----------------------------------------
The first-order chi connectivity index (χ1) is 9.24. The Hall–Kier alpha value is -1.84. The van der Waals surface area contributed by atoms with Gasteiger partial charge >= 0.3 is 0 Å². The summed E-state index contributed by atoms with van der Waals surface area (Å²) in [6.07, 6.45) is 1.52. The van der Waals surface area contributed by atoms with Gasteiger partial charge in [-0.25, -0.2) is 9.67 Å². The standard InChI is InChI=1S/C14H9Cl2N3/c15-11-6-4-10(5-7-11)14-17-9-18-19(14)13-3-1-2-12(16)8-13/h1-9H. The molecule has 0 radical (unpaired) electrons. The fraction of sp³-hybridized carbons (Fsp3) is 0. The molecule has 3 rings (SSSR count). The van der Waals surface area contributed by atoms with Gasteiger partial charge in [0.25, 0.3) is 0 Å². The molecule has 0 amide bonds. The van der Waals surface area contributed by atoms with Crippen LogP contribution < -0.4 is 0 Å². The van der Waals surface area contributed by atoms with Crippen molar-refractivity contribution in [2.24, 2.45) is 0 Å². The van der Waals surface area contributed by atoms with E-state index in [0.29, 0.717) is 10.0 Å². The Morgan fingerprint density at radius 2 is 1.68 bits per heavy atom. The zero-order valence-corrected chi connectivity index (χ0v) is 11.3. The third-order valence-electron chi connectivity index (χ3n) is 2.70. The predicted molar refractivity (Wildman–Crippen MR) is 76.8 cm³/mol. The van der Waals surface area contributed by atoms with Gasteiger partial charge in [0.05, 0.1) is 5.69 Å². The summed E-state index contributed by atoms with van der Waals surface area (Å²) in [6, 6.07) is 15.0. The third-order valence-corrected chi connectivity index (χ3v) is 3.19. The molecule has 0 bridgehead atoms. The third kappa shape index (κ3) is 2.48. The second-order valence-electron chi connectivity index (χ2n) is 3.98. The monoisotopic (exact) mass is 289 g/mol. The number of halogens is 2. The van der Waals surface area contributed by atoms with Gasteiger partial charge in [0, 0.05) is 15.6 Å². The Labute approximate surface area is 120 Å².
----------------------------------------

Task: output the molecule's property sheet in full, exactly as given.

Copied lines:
The first-order chi connectivity index (χ1) is 9.24. The Hall–Kier alpha value is -1.84. The van der Waals surface area contributed by atoms with Gasteiger partial charge >= 0.3 is 0 Å². The summed E-state index contributed by atoms with van der Waals surface area (Å²) in [6.07, 6.45) is 1.52. The van der Waals surface area contributed by atoms with Gasteiger partial charge in [-0.25, -0.2) is 9.67 Å². The standard InChI is InChI=1S/C14H9Cl2N3/c15-11-6-4-10(5-7-11)14-17-9-18-19(14)13-3-1-2-12(16)8-13/h1-9H. The molecule has 0 radical (unpaired) electrons. The fraction of sp³-hybridized carbons (Fsp3) is 0. The molecule has 3 rings (SSSR count). The van der Waals surface area contributed by atoms with Gasteiger partial charge in [0.25, 0.3) is 0 Å². The molecule has 0 amide bonds. The van der Waals surface area contributed by atoms with Crippen LogP contribution < -0.4 is 0 Å². The van der Waals surface area contributed by atoms with Crippen molar-refractivity contribution in [2.24, 2.45) is 0 Å². The van der Waals surface area contributed by atoms with E-state index in [0.29, 0.717) is 10.0 Å². The Morgan fingerprint density at radius 2 is 1.68 bits per heavy atom. The zero-order valence-corrected chi connectivity index (χ0v) is 11.3. The third-order valence-electron chi connectivity index (χ3n) is 2.70. The predicted molar refractivity (Wildman–Crippen MR) is 76.8 cm³/mol. The van der Waals surface area contributed by atoms with Gasteiger partial charge in [0.05, 0.1) is 5.69 Å². The summed E-state index contributed by atoms with van der Waals surface area (Å²) in [6, 6.07) is 15.0. The third-order valence-corrected chi connectivity index (χ3v) is 3.19. The molecule has 0 bridgehead atoms. The third kappa shape index (κ3) is 2.48. The second-order valence-electron chi connectivity index (χ2n) is 3.98. The monoisotopic (exact) mass is 289 g/mol. The number of halogens is 2. The van der Waals surface area contributed by atoms with Gasteiger partial charge in [0, 0.05) is 15.6 Å². The Labute approximate surface area is 120 Å².